I run to breathe the fresh air. I run to explore. I run to escape the ordinary. I run…to savor the trip along the way.
― Dean Karnazes
Don River Trail
Following the course of the Don River through the city, the Don River Trail is a popular route with runners and cyclists. The trail is asphalt and is, therefore, a good run when you’re first starting out or recovering from injury because the likelihood of twisted ankles is lessened. There are beautiful sites along the entire 13.8-kilometre trail including the Bloor St. Viaduct, all to the trickling soundtrack of the stream.
With over 10 kilometres of trails across the woodland, Crothers Woods is a peaceful natural space in which to go running in Toronto. Much of the woodland has remained largely unchanged for over 100 years, giving the whole place a truly wild feel, which allows you to feel like you’re running through a natural landscape.
Taylor Creek Trail
Shorter than the first two trails on this list, the Taylor Creek Trail is approximately 3.5 kilometres long and follows a single fork on the Don River. Flanked on both sides by mature woodland, the surface of the trail is a mix of compacted soil and asphalt, a good little run for any pre-work runners, whether you are tying up their laces for the first time or getting back to pounding the pavement.
Tommy Thompson Park
The park’s tagline, ‘Toronto’s Urban Wilderness,’ is extremely apt, with the lake breeze to keep you cool, and with over 23 kilometres of trails, it is a runner’s haven. There are three primary trails, all of which interlock with one another, meaning that you never have to do the same run twice. The only thing that remains the same is having a view of the lake the whole way round.
Martin Goodman Trail
The Martin Goodman Trail actually passes the entrance into Tommy Thompson Park and offers the same cool lake breeze that any summer runner knows is an absolute essential. In full, the trail stretches 56 kilometres east to west, from the Humber Bay Arch Bridge to the Rouge River. Covering a full 14 kilometres longer than a marathon, it is much more realistic just to tackle the popular area of the trail in the beaches, which is a more manageable five kilometres.
With its ample green space, zoo and dog park, High Park is one of Toronto’s hot spots for its residents. A full loop of the park is approximately five kilometres and allows you to take in views of the gardens and even a few waterfalls. Not the quietest running spot on the list, but its popularity isn’t without reason.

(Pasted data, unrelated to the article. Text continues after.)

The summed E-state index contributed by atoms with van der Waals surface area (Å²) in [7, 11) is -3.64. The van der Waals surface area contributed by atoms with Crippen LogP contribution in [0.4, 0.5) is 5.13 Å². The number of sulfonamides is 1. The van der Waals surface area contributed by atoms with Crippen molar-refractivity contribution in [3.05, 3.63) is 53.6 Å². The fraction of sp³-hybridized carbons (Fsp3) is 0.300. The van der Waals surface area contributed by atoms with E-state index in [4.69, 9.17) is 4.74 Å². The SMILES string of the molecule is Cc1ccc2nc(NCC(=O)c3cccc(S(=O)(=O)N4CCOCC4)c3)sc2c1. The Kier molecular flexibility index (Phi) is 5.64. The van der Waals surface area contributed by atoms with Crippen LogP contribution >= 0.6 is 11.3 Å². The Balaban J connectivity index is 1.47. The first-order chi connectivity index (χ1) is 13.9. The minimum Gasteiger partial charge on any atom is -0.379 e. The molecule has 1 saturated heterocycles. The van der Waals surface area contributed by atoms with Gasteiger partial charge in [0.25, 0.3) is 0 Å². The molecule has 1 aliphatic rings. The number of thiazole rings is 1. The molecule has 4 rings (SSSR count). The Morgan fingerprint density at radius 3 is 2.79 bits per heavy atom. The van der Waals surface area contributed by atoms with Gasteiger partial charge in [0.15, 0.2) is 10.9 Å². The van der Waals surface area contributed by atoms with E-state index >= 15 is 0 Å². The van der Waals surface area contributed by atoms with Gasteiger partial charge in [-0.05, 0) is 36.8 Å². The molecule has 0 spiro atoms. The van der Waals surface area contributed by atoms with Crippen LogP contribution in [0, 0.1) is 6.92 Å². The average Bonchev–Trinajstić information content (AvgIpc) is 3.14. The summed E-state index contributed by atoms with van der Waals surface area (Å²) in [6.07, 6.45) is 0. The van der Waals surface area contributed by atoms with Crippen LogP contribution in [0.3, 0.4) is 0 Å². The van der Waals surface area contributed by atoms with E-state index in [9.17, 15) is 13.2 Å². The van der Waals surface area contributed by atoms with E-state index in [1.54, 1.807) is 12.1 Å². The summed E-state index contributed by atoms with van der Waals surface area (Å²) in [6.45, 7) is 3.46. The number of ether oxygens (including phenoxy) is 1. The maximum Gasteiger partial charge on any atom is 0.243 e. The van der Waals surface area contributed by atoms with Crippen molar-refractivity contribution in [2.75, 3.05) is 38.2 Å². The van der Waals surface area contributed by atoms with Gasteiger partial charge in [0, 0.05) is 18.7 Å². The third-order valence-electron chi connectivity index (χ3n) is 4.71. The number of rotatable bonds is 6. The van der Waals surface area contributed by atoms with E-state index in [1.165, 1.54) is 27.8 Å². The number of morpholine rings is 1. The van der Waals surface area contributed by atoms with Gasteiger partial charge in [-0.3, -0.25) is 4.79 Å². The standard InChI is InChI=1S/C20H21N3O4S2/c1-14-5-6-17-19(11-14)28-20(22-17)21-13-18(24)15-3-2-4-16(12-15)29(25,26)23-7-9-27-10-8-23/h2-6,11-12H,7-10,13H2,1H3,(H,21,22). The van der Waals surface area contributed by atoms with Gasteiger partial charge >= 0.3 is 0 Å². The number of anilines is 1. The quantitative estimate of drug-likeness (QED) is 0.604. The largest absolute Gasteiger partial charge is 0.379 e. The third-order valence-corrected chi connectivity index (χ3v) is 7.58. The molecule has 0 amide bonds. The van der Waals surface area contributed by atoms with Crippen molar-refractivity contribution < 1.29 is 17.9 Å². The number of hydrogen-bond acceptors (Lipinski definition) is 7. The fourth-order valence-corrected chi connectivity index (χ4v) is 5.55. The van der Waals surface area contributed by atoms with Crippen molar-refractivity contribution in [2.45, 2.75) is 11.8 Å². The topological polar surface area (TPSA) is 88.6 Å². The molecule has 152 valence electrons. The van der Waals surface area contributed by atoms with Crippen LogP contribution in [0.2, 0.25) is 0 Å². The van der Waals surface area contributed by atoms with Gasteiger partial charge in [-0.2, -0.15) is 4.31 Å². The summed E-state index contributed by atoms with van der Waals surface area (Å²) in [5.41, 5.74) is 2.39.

Another park, Sunnybrook has a slightly less tamed feel than High Park. With a nearly 6.5-kilometre trail running from one end to the other, there is ample space for any runner to really stretch out their legs. The only thing to be a little cautious of is a little traffic coming from the stables that are situated in the heart of the park.
Cedarvale Ravine and the Beltline Trail
With both asphalt and a gravel surface across the seven-kilometre run, the Cedarvale Ravine and Beltline Trail isn’t the simplest of runs. However, those who do take it up are rewarded with an opportunity to run through both a quiet green spot in the city as well as following some of Toronto’s history with the Beltline Railway Trail dating back to 1891.
Rosedale Ravine Trail
With the wildest running track consisting of compacted soil and grass, it is amazing that the Rosedale Ravine Trail actually starts in the very heart of the city at the corner of Yonge and St. Clair. Once you’ve entered the trail, however, you will feel a long way away from the centre of a major city. The trail forms a clear u-shape and is eight kilometres of off-road running bliss and city escapism.
Although this is a list of trails and clearly defined runs, it is clear that there are times when you just want to put on your running shoes and just get out there. With a little trip on the ferry, Toronto Island is the perfect place to just let the lake air lift your spirits, fill your lungs and guide you from one side of the island to the other.